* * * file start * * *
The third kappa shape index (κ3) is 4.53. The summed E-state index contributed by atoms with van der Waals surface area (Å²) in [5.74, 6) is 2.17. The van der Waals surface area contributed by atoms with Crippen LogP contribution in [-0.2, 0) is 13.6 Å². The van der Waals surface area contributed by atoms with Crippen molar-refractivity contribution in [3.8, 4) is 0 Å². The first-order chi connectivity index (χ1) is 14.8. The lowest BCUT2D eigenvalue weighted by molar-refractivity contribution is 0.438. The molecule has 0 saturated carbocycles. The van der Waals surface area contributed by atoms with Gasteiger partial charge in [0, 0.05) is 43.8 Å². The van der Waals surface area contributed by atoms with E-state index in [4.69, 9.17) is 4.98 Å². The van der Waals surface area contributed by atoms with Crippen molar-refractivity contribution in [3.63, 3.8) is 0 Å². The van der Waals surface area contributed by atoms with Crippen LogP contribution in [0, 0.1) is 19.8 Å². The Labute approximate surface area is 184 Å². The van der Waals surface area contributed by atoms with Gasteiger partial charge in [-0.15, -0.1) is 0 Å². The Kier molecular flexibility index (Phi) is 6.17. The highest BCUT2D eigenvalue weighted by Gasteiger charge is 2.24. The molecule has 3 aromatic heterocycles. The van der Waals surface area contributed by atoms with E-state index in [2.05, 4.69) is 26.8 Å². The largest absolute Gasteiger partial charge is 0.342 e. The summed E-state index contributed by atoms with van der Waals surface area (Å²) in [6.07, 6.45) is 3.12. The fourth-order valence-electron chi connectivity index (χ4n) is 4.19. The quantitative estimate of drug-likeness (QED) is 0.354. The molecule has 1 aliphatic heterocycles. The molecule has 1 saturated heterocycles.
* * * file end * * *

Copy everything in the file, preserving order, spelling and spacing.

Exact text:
The third kappa shape index (κ3) is 4.53. The summed E-state index contributed by atoms with van der Waals surface area (Å²) in [5.74, 6) is 2.17. The van der Waals surface area contributed by atoms with Crippen LogP contribution in [-0.2, 0) is 13.6 Å². The van der Waals surface area contributed by atoms with Crippen molar-refractivity contribution in [3.8, 4) is 0 Å². The first-order chi connectivity index (χ1) is 14.8. The lowest BCUT2D eigenvalue weighted by molar-refractivity contribution is 0.438. The molecule has 0 saturated carbocycles. The van der Waals surface area contributed by atoms with Gasteiger partial charge in [0, 0.05) is 43.8 Å². The van der Waals surface area contributed by atoms with E-state index in [4.69, 9.17) is 4.98 Å². The van der Waals surface area contributed by atoms with Crippen molar-refractivity contribution in [3.63, 3.8) is 0 Å². The van der Waals surface area contributed by atoms with Crippen LogP contribution in [0, 0.1) is 19.8 Å². The Labute approximate surface area is 184 Å². The van der Waals surface area contributed by atoms with Gasteiger partial charge in [-0.15, -0.1) is 0 Å². The Kier molecular flexibility index (Phi) is 6.17. The highest BCUT2D eigenvalue weighted by Gasteiger charge is 2.24. The molecule has 3 aromatic heterocycles. The van der Waals surface area contributed by atoms with E-state index in [2.05, 4.69) is 26.8 Å². The largest absolute Gasteiger partial charge is 0.342 e. The summed E-state index contributed by atoms with van der Waals surface area (Å²) in [6.07, 6.45) is 3.12. The fourth-order valence-electron chi connectivity index (χ4n) is 4.19. The quantitative estimate of drug-likeness (QED) is 0.354. The molecule has 1 aliphatic heterocycles. The molecule has 1 saturated heterocycles.